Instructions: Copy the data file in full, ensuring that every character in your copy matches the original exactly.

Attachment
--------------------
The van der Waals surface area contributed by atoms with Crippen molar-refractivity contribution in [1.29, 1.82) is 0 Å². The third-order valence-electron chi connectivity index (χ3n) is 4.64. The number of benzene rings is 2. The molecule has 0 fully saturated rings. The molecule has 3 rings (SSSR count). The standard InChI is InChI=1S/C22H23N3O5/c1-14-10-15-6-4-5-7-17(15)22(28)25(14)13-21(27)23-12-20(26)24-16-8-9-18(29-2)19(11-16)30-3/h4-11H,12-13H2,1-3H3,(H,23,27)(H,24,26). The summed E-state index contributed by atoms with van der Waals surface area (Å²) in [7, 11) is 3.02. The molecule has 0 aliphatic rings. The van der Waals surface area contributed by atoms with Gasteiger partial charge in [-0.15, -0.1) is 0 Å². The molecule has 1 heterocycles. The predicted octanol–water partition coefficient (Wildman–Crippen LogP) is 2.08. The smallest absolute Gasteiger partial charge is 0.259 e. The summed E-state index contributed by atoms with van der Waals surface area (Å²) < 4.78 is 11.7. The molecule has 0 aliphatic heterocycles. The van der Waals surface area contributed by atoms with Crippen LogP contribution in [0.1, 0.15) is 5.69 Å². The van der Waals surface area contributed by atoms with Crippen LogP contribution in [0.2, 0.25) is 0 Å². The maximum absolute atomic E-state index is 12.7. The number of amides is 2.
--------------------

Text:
The van der Waals surface area contributed by atoms with Crippen molar-refractivity contribution in [1.29, 1.82) is 0 Å². The third-order valence-electron chi connectivity index (χ3n) is 4.64. The number of benzene rings is 2. The molecule has 0 fully saturated rings. The molecule has 3 rings (SSSR count). The standard InChI is InChI=1S/C22H23N3O5/c1-14-10-15-6-4-5-7-17(15)22(28)25(14)13-21(27)23-12-20(26)24-16-8-9-18(29-2)19(11-16)30-3/h4-11H,12-13H2,1-3H3,(H,23,27)(H,24,26). The summed E-state index contributed by atoms with van der Waals surface area (Å²) in [7, 11) is 3.02. The molecule has 0 aliphatic rings. The van der Waals surface area contributed by atoms with Gasteiger partial charge in [-0.15, -0.1) is 0 Å². The molecule has 1 heterocycles. The predicted octanol–water partition coefficient (Wildman–Crippen LogP) is 2.08. The smallest absolute Gasteiger partial charge is 0.259 e. The summed E-state index contributed by atoms with van der Waals surface area (Å²) < 4.78 is 11.7. The molecule has 0 aliphatic heterocycles. The van der Waals surface area contributed by atoms with Crippen LogP contribution in [0.1, 0.15) is 5.69 Å². The van der Waals surface area contributed by atoms with Crippen LogP contribution in [0.2, 0.25) is 0 Å². The maximum absolute atomic E-state index is 12.7. The number of amides is 2.